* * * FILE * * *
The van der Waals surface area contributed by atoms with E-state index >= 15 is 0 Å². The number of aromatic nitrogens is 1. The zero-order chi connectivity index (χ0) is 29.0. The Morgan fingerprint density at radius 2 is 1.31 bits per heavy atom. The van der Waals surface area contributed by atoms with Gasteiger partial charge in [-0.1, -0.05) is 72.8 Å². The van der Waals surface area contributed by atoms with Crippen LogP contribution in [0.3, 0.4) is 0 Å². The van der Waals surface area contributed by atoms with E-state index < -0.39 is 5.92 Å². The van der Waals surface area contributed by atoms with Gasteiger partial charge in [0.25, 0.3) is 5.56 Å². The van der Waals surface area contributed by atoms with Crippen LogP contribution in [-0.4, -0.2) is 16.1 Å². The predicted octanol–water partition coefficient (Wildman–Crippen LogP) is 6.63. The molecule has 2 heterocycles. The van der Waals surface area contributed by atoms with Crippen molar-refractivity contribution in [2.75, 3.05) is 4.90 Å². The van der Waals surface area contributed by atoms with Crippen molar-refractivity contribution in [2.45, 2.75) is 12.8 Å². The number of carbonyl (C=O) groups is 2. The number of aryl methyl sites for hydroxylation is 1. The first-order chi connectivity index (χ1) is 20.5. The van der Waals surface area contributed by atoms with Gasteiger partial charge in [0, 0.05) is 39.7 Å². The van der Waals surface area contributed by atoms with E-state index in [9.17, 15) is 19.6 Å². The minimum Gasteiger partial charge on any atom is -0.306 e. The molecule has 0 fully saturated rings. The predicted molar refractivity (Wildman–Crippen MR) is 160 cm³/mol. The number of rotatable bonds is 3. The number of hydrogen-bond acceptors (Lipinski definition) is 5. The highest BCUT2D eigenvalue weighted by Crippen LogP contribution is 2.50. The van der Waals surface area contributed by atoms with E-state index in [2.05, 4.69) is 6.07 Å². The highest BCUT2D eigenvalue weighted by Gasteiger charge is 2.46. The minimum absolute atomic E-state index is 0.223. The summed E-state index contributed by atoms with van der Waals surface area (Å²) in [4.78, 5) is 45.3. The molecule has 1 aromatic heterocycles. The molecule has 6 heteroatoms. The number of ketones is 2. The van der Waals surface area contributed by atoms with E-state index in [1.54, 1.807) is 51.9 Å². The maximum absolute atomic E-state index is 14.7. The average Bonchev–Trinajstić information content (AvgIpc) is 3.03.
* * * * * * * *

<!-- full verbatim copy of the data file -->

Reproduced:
The van der Waals surface area contributed by atoms with E-state index >= 15 is 0 Å². The number of aromatic nitrogens is 1. The zero-order chi connectivity index (χ0) is 29.0. The Morgan fingerprint density at radius 2 is 1.31 bits per heavy atom. The van der Waals surface area contributed by atoms with Gasteiger partial charge in [-0.1, -0.05) is 72.8 Å². The van der Waals surface area contributed by atoms with Crippen LogP contribution in [0.3, 0.4) is 0 Å². The van der Waals surface area contributed by atoms with E-state index < -0.39 is 5.92 Å². The van der Waals surface area contributed by atoms with Gasteiger partial charge in [0.25, 0.3) is 5.56 Å². The van der Waals surface area contributed by atoms with Crippen LogP contribution in [-0.4, -0.2) is 16.1 Å². The predicted octanol–water partition coefficient (Wildman–Crippen LogP) is 6.63. The molecule has 2 heterocycles. The van der Waals surface area contributed by atoms with Crippen molar-refractivity contribution in [2.75, 3.05) is 4.90 Å². The van der Waals surface area contributed by atoms with Crippen molar-refractivity contribution in [2.45, 2.75) is 12.8 Å². The number of carbonyl (C=O) groups is 2. The number of aryl methyl sites for hydroxylation is 1. The first-order chi connectivity index (χ1) is 20.5. The van der Waals surface area contributed by atoms with Gasteiger partial charge in [0, 0.05) is 39.7 Å². The van der Waals surface area contributed by atoms with E-state index in [9.17, 15) is 19.6 Å². The minimum Gasteiger partial charge on any atom is -0.306 e. The molecule has 0 fully saturated rings. The predicted molar refractivity (Wildman–Crippen MR) is 160 cm³/mol. The number of rotatable bonds is 3. The number of hydrogen-bond acceptors (Lipinski definition) is 5. The highest BCUT2D eigenvalue weighted by Crippen LogP contribution is 2.50. The van der Waals surface area contributed by atoms with E-state index in [2.05, 4.69) is 6.07 Å². The highest BCUT2D eigenvalue weighted by Gasteiger charge is 2.46. The minimum absolute atomic E-state index is 0.223. The summed E-state index contributed by atoms with van der Waals surface area (Å²) in [4.78, 5) is 45.3. The molecule has 1 aromatic heterocycles. The molecule has 6 heteroatoms. The number of ketones is 2. The van der Waals surface area contributed by atoms with E-state index in [1.54, 1.807) is 51.9 Å². The maximum absolute atomic E-state index is 14.7. The average Bonchev–Trinajstić information content (AvgIpc) is 3.03.